Progressive Lessons on Tap at Conference

Posted June 22, 2007 at 6:11pm

The campuses of the world’s colleges and universities have always acted as a hotbeds of political activism and engagement, and starting today progressive-minded young leaders from across the nation will convene in Washington, D.C., to learn how to most effectively distribute their message.

In a conglomeration of various conventions and training sessions, the Center for American Progress will bring close to 1,000 students from across the United States to learn grass-roots organizing skills, the latest on political issues and, of course, networking parties.

“The main goal of the conference is to connect them with each other,” said Theo LeCompte, associate director of press relations for the center.

Attendees to the three-day conference on Capitol Hill will hear from numerous political leaders including Speaker Nancy Pelosi (D-Calif.) and Sen. Russ Feingold (D-Wis.).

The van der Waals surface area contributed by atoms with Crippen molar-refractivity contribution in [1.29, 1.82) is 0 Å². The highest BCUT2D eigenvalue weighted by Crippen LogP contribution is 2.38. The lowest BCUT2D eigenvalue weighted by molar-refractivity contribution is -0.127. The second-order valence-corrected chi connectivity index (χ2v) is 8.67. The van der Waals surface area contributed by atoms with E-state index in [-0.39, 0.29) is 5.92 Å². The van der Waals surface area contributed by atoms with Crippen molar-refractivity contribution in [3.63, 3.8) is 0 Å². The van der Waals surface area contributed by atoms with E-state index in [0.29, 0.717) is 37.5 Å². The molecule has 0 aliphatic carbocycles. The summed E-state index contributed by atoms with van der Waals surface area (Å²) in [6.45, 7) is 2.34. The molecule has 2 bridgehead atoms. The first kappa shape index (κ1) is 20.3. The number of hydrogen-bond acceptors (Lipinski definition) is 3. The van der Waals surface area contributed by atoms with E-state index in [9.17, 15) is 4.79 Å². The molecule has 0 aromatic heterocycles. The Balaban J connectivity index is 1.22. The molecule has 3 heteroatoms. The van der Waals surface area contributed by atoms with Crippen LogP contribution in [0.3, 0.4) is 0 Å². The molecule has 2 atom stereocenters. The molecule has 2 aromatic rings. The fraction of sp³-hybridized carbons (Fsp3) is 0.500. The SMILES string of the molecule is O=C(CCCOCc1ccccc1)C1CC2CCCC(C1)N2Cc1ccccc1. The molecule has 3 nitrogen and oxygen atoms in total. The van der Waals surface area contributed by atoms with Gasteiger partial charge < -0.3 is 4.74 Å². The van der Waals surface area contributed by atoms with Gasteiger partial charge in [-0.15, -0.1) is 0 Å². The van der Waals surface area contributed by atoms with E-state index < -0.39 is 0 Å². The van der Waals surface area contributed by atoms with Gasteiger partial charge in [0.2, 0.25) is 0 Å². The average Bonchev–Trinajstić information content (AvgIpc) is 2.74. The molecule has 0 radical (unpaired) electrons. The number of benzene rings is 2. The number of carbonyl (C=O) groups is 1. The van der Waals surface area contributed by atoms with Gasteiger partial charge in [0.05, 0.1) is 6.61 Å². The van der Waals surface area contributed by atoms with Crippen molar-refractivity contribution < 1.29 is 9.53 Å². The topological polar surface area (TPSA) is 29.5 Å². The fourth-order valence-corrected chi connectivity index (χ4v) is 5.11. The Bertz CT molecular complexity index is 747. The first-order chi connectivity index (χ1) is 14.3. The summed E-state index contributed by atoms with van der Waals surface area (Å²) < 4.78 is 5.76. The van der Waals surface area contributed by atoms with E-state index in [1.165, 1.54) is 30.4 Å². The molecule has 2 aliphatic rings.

“The Speaker appreciates Campus Progress’s great work to engage young people across the country and their efforts to carry the progressive message onto college campuses,” Drew Hammill, Pelosi’s deputy press secretary, wrote in an e-mail.

At Pelosi’s keynote speech Tuesday morning, Hammill said the Speaker plans to talk about a slew of political issues such as the Iraq War and global warming.

Today’s events also will include a Student Journalism Conference sponsored in part by The Nation, which will include speeches from renowned journalists such as Seymour Hersh and Eric Schlosser, author of the book-cum-movie “Fast Food Nation.”

With 2007 being the conference’s third year, this is the first time it has been held with Democrats in control of Congress. LeCompte said that change has had little impact on the conference overall.

“It’s changed the titles of some of the speakers,” he noted, “but I don’t think it has changed the thrust of the conference.”

LeCompte said attendance has remained relatively stable since the conference’s inception, and while both the center and the Campus Progress organization itself cater to a liberally minded crowd, those with opposing political views are encouraged to come and engage in the discussions.